The independent newspaper of the University of Iowa community since 1868

The Daily Iowan

The independent newspaper of the University of Iowa community since 1868

The Daily Iowan

The independent newspaper of the University of Iowa community since 1868

The Daily Iowan

Mandi Remington unseats incumbent Royceann Porter in Johnson County Board of Supervisors primary election

Incumbents Rod Sullivan and Lisa Green-Douglass were reelected for another term.
Isabella Tisdale
Mandi Remington and supporters react to poll results during a watch party for Mandi Remington at The Green House in Iowa City on Tuesday, June 4, 2024. Remington placed third overall, becoming the only non-incumbent in the democratic race to win a nomination.

Incumbent Johnson County Board of Supervisor Royceann Porter was unseated by newcomer and local organizer Mandi Remington and incumbents Lisa Green-Douglass and Rod Sullivan in Tuesday’s primary election, according to unofficial results. 

Remington, Green-Douglass, and Sullivan go onto the Nov. 5 general election where they are likely to be elected uncontested with no Republicans registered for the Republican primary for the three open supervisors seats. Johnson County Republicans can nominate a candidate via county convention, according to the Johnson County Auditor’s Office. 

The three beat out Porter and North Liberty Democrat and state trooper Bob Conrad in Tuesday’s election. In the unofficial results: 

  • Sullivan garnered the most votes at 4,263 or 24.4 percent of the vote;
  • Green-Douglass came in second with 3,925 or 22.5 percent of the vote; 
  • Remington came in third with 3,820 or 21.90 percent of the vote; 
  • Porter came in Fourth with 2,963 or 16.98 percent of the vote; 
  • Conrad came in fifth with 2,387 or 13.68 percent of the vote.  

Green-Douglass, 65, of North Liberty, said when reelected in November she plans to continue to work on mental health services and conservation in the county. 

“I am very excited to have garnered votes from the public to be able to continue in my service to the people of Johnson County and continue on the [Johnson County] Board of Supervisors,” Green-Douglass said. 

Green-Douglass was originally elected to the Johnson County Board of Supervisors in 2016 in a special election and then re-elected the same year to a full term and again in 2020.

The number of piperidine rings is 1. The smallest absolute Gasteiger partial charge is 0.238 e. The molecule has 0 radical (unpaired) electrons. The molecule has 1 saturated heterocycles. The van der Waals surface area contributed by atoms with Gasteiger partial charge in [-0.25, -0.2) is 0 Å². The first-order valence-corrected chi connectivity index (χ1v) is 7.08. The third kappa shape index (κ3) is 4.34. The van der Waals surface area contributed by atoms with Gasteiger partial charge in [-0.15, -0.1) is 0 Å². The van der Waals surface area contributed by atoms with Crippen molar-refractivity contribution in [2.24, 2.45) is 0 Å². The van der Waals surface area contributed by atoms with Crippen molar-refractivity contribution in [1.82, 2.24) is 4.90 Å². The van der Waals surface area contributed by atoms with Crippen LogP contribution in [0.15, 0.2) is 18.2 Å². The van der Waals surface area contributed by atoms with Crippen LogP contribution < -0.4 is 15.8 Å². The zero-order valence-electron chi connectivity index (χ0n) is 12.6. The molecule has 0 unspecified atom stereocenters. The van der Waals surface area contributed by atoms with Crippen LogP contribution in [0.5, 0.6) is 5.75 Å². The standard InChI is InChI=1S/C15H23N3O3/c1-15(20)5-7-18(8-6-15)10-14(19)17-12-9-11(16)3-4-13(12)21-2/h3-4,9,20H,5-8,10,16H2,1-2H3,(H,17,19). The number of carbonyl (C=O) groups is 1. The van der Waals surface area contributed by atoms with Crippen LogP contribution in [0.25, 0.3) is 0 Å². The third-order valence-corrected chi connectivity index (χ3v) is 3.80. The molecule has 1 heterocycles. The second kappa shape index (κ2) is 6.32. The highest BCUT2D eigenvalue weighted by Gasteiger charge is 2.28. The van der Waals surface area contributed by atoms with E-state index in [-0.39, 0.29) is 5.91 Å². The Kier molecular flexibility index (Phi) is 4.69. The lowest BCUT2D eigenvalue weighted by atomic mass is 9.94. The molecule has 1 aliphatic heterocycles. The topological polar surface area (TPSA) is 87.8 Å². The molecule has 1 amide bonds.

Sullivan, 58, of Iowa City, previously said he remains committed to solving housing and mental health issues affecting the county during a Johnson County League of Women Voters forum in May. Sullivan has served on the board for 20 years after being elected in 2004. Before he was a supervisor, he worked as a social worker.

Sullivan could not be reached for comment on Tuesday. 

Remington, 41, of Iowa City, currently works as a medical record and guardianship clerk for the University of Iowa Hospital and Clinics’ Center for Disabilities and Development and is active in the community. She founded the Corridor Community Action Network, a website that connects users to local resources, and she volunteers on several city and University of Iowa committees. 

Remington is committed to addressing affordable housing, food insecurity, and public safety. Remington also expressed concerns with the possibility of a new jail being built during a May Johnson County League of Women Voters forum.

Remington could not be reached for comment on Tuesday. 

Porter, Conrad look to continue as community leaders 

Porter, 58, of Iowa City, was first elected to the Johnson County Board of Supervisors in 2018 in a special election and reelected in 2020. Porter was the first Black woman to be elected to the Johnson County Board of Supervisors. 

Porter said she is going to continue in her community leadership roles when her term expires on Dec. 31. Porter currently serves as vice chair of the National Association of Counties and co-founded the Black Voices Project, a nonprofit advocacy organization for the Iowa City area. Porter said she is also going to focus on her restaurant, Royceann’s Soul Food. 

“It wasn’t expected,” Porter said of her loss. “I just think things happen for a reason. I would have loved to continue to be on the [Johnson County] Board of Supervisors, but since I’m not, I will just focus more on my husband and my two daughters — I will focus on my family.”

Porter said she is proud of her accomplishments during her time on the board. She led the creation of an apprenticeship program at the Johnson County Secondary Roads Department, a county-wide gun violence intervention program that focuses on reducing gun-violence through community intervention and support, and the recognition of Lulu Merle Johnson — the first black woman to earn a doctorate from the University of Iowa and second in the country. 

Conrad, 54, of Iowa City, said his next steps are yet to be determined, but he hopes that those elected make the county government more transparent and involve more input from residents, a key point in his campaign. 

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About the Contributors
Liam Halawith
Liam Halawith, Politics Editor
Liam Halawith is a third-year student at the University of Iowa studying Journalism and Mass Communication and minoring in Public Policy. Before his role as Politics Editor Liam was a politics reporter for the DI. Outside of the DI Liam has interned at the Cedar Rapids Gazette and the Southeast Iowa Union. This is his second year working for the DI.
Isabella Tisdale
Isabella Tisdale, Photojournalist
Isabella Tisdale is a photojournalist for The Daily Iowan and is a senior at West High school. In her free time, she stage manages for the theater program at West High. She plans to double major in political science and journalism.